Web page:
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Luck smiled on Philippe Lioret when searching for the right 17 year old Kurdish lad to play the lead in his acclaimed and award winning drama, Welcome. “Filmmaking is 50-50 luck and hard work,” Lioret tells Andrew L. Urban during a visit to Sydney.

It was one of those strokes of luck that every filmmaker needs: Philippe Lioret and his team had been searching far and wide – from Turkey to Sweden, to London, to Paris - for the young man who could portray Bilal, the central character of their film, Welcome. He has to be Kurdish, 17 years old, a good swimmer and credible as an actor. “We found a lot of fine young men, but none of them were ‘him’….” says Lioret during his Sydney visit, coinciding with the French Film Festival and the eve of the film’s Australian release (April 1, 2010).

"the pivotal role"

Still not sure who to cast in the pivotal role of Bilal, Lioret was conducting auditions in Paris for the role of Mina, his girlfriend, who now lives in London with her family, and the key reason for Bilal’s determination to get to London, anyhow he can.

When Derya Ayverdi came to audition, Lioret was instantly sure she was his Mina. As she was leaving, he wondered whether she knew of any 17 year old Kurdish boys he could audition. No, Derya replied, none come to mind who’d fit. There’s my brother, Firat, she added, but he’s such a useless layabout … Lioret was desperate enough to try. Firat turned up, and sure enough, says Lioret, he strolled in chewing gum and all too casual.

“But I persevered … I thought I’d call him back and if he came back, travelling across Paris suburbs several times, I’d know he was somewhat interested.” Firat did indeed come back, but his screen test was awful. “It was no good at all, but of all the young men I’d seen, he was the only one who moved me. I gave him the part. And two weeks into the shoot, he was giving a performance on par with Vincent Lindon,” says a still-surprised Lioret.

And that’s a big compliment from Lioret, who regards Vincent Lindon as one of France’s finest actors. “Half way through the writing I decided to find out more about the key characters,” he explains, “and thought of Vincent. We had lunch and I told him the story, and he said he didn’t want to wait to read the script. He wanted the role.”

The role he wanted is that of Simon, a swimming instructor in Calais, just about to finalise his divorce from Marion (Audrey Dana), one of the many volunteers helping to feed the refugees around the port – of whom Bilal is one. On an impulse and against the law (but to Marion’s approval), Simon offers Bilal and his friend Zoran (Selim Akgul) a bed for a night or two and is soon helping Bilal to improve his swimming – as Bilal plans to reach England, even if he has toi swim across the channel. Complications change everyone’s life.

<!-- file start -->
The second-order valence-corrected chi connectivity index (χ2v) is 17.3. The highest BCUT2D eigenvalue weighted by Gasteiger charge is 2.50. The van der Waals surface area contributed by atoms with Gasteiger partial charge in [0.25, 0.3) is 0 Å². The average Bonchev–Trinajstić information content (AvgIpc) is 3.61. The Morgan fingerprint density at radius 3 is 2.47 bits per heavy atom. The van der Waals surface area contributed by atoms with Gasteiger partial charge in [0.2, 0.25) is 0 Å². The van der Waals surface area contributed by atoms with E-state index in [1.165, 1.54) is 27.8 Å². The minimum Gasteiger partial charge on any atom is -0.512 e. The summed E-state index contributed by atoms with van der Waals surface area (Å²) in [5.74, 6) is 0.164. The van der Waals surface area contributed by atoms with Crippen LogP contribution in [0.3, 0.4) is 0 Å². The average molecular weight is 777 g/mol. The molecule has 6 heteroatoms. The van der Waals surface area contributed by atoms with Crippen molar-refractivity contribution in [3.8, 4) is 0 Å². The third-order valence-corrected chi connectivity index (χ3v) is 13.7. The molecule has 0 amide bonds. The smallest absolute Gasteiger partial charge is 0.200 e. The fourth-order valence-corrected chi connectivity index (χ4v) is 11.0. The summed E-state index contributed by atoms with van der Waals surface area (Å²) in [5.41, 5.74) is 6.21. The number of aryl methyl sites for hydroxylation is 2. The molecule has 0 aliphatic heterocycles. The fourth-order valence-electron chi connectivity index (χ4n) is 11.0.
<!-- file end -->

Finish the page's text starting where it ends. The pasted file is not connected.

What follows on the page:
"the moral and ethical complications"

Although far removed from Calais geographically, Australians may well recognise some of the moral and ethical complications of the themes explored here. They may also be aware of the well publicised refugee situation around Calais, where thousands of mostly young men from mostly the Middle East are creating a large, desperate camp as they seek ways to get to England for a better life, reunite with families, escape their misery. With legal means closed, they resort to illegal ones. This story springs from amidst that human chaos, exploring the universal moral and emotional challenges, although as Lioret points out, the story is as much about the two romantic relationships as they clash with a cruel world.

The story has parallels with France during the war when Jews were hidden and smuggled to safety at great risk; or to the border between the US and Mexico … or indeed, to many other regions where people seek refuge in a new land.

The film has had an impact in France, where the subject of ‘the welcome law’ which forbids providing assistance to asylum seekers is divisive. Thousands continue to congregate around the port of Calais, an area now referred to as ‘the jungle’. Solutions seem almost impossible, especially now with youngsters escaping Afghanistan – not for economic reasons, but in fear of the Taliban. Those who’ve experienced it, like Lioret and some of his team, who spent three weeks living amongst the refugees, come away with greater understanding of the human scale of the problem – and that’s reflected in his film.

Published April 1, 2010

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Philippe Lioret


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